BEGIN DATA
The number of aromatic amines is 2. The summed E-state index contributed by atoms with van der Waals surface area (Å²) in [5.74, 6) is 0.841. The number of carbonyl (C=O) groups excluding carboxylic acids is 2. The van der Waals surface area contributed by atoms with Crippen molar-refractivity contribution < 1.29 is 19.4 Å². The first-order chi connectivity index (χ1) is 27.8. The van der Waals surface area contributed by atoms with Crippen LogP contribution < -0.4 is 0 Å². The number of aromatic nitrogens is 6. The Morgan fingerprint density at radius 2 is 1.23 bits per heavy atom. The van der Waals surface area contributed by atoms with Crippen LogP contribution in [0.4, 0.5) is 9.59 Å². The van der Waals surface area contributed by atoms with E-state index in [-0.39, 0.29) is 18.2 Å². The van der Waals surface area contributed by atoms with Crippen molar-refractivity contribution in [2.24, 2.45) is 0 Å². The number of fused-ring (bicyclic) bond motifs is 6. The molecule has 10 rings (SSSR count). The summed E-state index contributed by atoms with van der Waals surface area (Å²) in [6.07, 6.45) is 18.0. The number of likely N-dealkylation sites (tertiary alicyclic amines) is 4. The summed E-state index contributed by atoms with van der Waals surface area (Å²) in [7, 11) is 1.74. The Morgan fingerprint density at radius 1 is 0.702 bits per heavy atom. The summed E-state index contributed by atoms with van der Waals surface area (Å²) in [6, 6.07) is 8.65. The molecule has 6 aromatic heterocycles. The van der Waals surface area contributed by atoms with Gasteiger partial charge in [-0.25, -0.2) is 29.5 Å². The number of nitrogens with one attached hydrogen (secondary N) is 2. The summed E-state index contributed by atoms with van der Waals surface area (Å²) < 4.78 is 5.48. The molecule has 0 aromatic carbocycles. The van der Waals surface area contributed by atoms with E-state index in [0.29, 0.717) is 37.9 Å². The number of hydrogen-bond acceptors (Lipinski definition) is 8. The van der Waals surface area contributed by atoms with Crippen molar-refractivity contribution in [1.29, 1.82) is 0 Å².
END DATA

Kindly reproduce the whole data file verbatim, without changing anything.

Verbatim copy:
The number of aromatic amines is 2. The summed E-state index contributed by atoms with van der Waals surface area (Å²) in [5.74, 6) is 0.841. The number of carbonyl (C=O) groups excluding carboxylic acids is 2. The van der Waals surface area contributed by atoms with Crippen molar-refractivity contribution < 1.29 is 19.4 Å². The first-order chi connectivity index (χ1) is 27.8. The van der Waals surface area contributed by atoms with Crippen LogP contribution < -0.4 is 0 Å². The number of aromatic nitrogens is 6. The Morgan fingerprint density at radius 2 is 1.23 bits per heavy atom. The van der Waals surface area contributed by atoms with Crippen LogP contribution in [0.4, 0.5) is 9.59 Å². The van der Waals surface area contributed by atoms with E-state index in [-0.39, 0.29) is 18.2 Å². The van der Waals surface area contributed by atoms with Crippen molar-refractivity contribution in [2.24, 2.45) is 0 Å². The number of fused-ring (bicyclic) bond motifs is 6. The molecule has 10 rings (SSSR count). The summed E-state index contributed by atoms with van der Waals surface area (Å²) in [6.07, 6.45) is 18.0. The number of likely N-dealkylation sites (tertiary alicyclic amines) is 4. The summed E-state index contributed by atoms with van der Waals surface area (Å²) in [7, 11) is 1.74. The Morgan fingerprint density at radius 1 is 0.702 bits per heavy atom. The summed E-state index contributed by atoms with van der Waals surface area (Å²) in [6, 6.07) is 8.65. The molecule has 6 aromatic heterocycles. The van der Waals surface area contributed by atoms with Gasteiger partial charge in [-0.25, -0.2) is 29.5 Å². The number of nitrogens with one attached hydrogen (secondary N) is 2. The summed E-state index contributed by atoms with van der Waals surface area (Å²) < 4.78 is 5.48. The molecule has 0 aromatic carbocycles. The van der Waals surface area contributed by atoms with E-state index in [0.29, 0.717) is 37.9 Å². The number of hydrogen-bond acceptors (Lipinski definition) is 8. The van der Waals surface area contributed by atoms with Crippen molar-refractivity contribution in [1.29, 1.82) is 0 Å².